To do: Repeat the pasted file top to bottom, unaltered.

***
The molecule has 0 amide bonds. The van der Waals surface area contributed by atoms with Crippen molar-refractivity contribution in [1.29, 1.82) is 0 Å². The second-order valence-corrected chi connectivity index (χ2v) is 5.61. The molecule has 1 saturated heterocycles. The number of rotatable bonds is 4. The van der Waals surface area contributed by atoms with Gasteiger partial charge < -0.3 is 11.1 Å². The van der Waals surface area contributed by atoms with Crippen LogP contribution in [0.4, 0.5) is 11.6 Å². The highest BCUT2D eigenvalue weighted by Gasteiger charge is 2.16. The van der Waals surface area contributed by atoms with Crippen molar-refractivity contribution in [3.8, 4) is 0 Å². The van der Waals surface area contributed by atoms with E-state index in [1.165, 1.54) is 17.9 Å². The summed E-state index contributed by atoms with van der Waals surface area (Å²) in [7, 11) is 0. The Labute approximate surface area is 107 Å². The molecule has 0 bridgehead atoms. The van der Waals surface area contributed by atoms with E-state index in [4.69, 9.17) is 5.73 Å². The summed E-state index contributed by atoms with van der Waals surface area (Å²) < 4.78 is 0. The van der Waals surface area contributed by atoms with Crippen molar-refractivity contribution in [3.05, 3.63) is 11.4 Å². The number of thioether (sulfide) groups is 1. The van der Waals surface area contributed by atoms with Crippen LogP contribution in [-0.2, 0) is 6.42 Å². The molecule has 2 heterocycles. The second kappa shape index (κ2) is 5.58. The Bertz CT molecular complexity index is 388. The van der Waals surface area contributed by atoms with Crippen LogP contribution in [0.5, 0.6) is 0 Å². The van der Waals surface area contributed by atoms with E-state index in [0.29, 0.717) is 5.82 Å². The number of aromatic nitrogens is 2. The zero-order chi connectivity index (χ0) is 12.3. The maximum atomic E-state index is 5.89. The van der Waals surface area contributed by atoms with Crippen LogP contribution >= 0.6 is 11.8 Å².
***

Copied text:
The molecule has 0 amide bonds. The van der Waals surface area contributed by atoms with Crippen molar-refractivity contribution in [1.29, 1.82) is 0 Å². The second-order valence-corrected chi connectivity index (χ2v) is 5.61. The molecule has 1 saturated heterocycles. The number of rotatable bonds is 4. The van der Waals surface area contributed by atoms with Gasteiger partial charge < -0.3 is 11.1 Å². The van der Waals surface area contributed by atoms with Crippen LogP contribution in [0.4, 0.5) is 11.6 Å². The highest BCUT2D eigenvalue weighted by Gasteiger charge is 2.16. The van der Waals surface area contributed by atoms with Crippen molar-refractivity contribution in [3.8, 4) is 0 Å². The van der Waals surface area contributed by atoms with E-state index in [1.165, 1.54) is 17.9 Å². The summed E-state index contributed by atoms with van der Waals surface area (Å²) in [7, 11) is 0. The Labute approximate surface area is 107 Å². The molecule has 0 bridgehead atoms. The van der Waals surface area contributed by atoms with E-state index in [4.69, 9.17) is 5.73 Å². The summed E-state index contributed by atoms with van der Waals surface area (Å²) < 4.78 is 0. The van der Waals surface area contributed by atoms with Crippen molar-refractivity contribution in [3.05, 3.63) is 11.4 Å². The number of thioether (sulfide) groups is 1. The van der Waals surface area contributed by atoms with Crippen LogP contribution in [-0.2, 0) is 6.42 Å². The molecule has 2 heterocycles. The second kappa shape index (κ2) is 5.58. The Bertz CT molecular complexity index is 388. The van der Waals surface area contributed by atoms with Crippen LogP contribution in [0.5, 0.6) is 0 Å². The van der Waals surface area contributed by atoms with E-state index in [0.29, 0.717) is 5.82 Å². The number of aromatic nitrogens is 2. The zero-order chi connectivity index (χ0) is 12.3. The maximum atomic E-state index is 5.89. The van der Waals surface area contributed by atoms with Crippen LogP contribution >= 0.6 is 11.8 Å².